New York City, April 2018
Three months later, on April 7, one resident was killed and three people were injured after an explosion on the 50th floor of Trump Tower. Six firefighters were injured battling the four-alarm fire. Fire Commissioner Daniel Nigro noted that the Trump Tower "upper floors, the resident floors, are not sprinklered."
The resident who died, Todd Brassner, 67, had tried to sell his $2.5 million condo unit, but after Trump became president there were no buyers. Rents plummeted in the 58-story concrete tower. The price fall began when Trump declared his candidacy in June 2015.
Commissioner Nigro said the blaze was a "very difficult fire," even though most of the damage was contained to Brassner's apartment 50C. Six firefighters sustained minor injuries but the lack of other injuries or damage seems incredibly lucky as reportedly the smoke alarms didn't function the night of the fire. Some residents complained that "the building did not announce there was a fire and they failed to say to evacuate."
One resident, Dennis Shields, a boyfriend of Bethenny Frankel of the Real Housewives faux-reality television shows, reported that he learned about the fire only because of a text from a childhood friend, Michael Cohen, who had been Trump's longtime attorney.
Shields said that "Michael Cohen, Trump's lawyer, texted me and he said, 'Are you in the building?' and I texted him back, 'Yes.' He said, 'You better get out, there's a fire'," Shields told CBS News.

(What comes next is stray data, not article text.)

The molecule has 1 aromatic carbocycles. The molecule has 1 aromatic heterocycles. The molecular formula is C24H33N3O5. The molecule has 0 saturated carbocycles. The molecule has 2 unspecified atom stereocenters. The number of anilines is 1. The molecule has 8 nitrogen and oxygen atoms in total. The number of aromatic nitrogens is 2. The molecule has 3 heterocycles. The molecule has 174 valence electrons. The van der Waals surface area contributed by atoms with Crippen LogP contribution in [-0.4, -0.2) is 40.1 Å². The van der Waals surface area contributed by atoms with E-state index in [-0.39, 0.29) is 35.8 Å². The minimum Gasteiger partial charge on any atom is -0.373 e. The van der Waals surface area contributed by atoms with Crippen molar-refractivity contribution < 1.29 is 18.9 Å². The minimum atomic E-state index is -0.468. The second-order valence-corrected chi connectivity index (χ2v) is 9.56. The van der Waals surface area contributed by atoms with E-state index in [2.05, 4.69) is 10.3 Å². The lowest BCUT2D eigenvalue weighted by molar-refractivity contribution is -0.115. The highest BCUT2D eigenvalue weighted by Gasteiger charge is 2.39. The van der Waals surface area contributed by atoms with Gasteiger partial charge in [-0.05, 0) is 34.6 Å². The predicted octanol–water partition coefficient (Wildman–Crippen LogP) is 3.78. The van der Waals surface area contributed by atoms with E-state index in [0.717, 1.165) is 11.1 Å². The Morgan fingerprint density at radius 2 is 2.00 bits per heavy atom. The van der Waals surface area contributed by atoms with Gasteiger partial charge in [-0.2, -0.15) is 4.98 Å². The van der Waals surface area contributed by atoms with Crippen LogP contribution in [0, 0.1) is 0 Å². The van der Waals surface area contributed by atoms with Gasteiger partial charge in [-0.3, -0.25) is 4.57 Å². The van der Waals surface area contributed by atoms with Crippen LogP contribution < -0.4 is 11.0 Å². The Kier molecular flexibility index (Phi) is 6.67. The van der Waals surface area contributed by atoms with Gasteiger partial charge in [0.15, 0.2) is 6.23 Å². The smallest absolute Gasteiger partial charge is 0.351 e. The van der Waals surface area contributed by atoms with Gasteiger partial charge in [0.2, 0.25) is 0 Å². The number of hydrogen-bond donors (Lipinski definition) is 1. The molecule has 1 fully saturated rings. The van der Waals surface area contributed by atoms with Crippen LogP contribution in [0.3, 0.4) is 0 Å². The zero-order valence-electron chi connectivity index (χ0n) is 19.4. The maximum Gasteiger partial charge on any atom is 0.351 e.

Sprinklers were not required when Trump Tower was built in the early 1980s. However, in 1999, then-mayor Rudy Giuliani's administration pushed for legislation to require older buildings to retrofit with sprinklers. Trump was among the real estate developers who successfully lobbied against adding fire sprinklers in existing New York high-rises, including Trump Tower. As enacted in 1999, the legislation required retrofitting high-rises with sprinklers only when renovations totaled 50 percent or more of the building's value, effectively eliminating the requirement except when a high rise is gutted and rebuilt.
According to public records, there were only two other four-alarm fires in Manhattan in 2018. Nine days after the fire, the FDNY declared the fatal four-alarm Trump Tower fire accidental, caused by multiple overloaded power strips. Brassner's apartment lacked a smoke detector.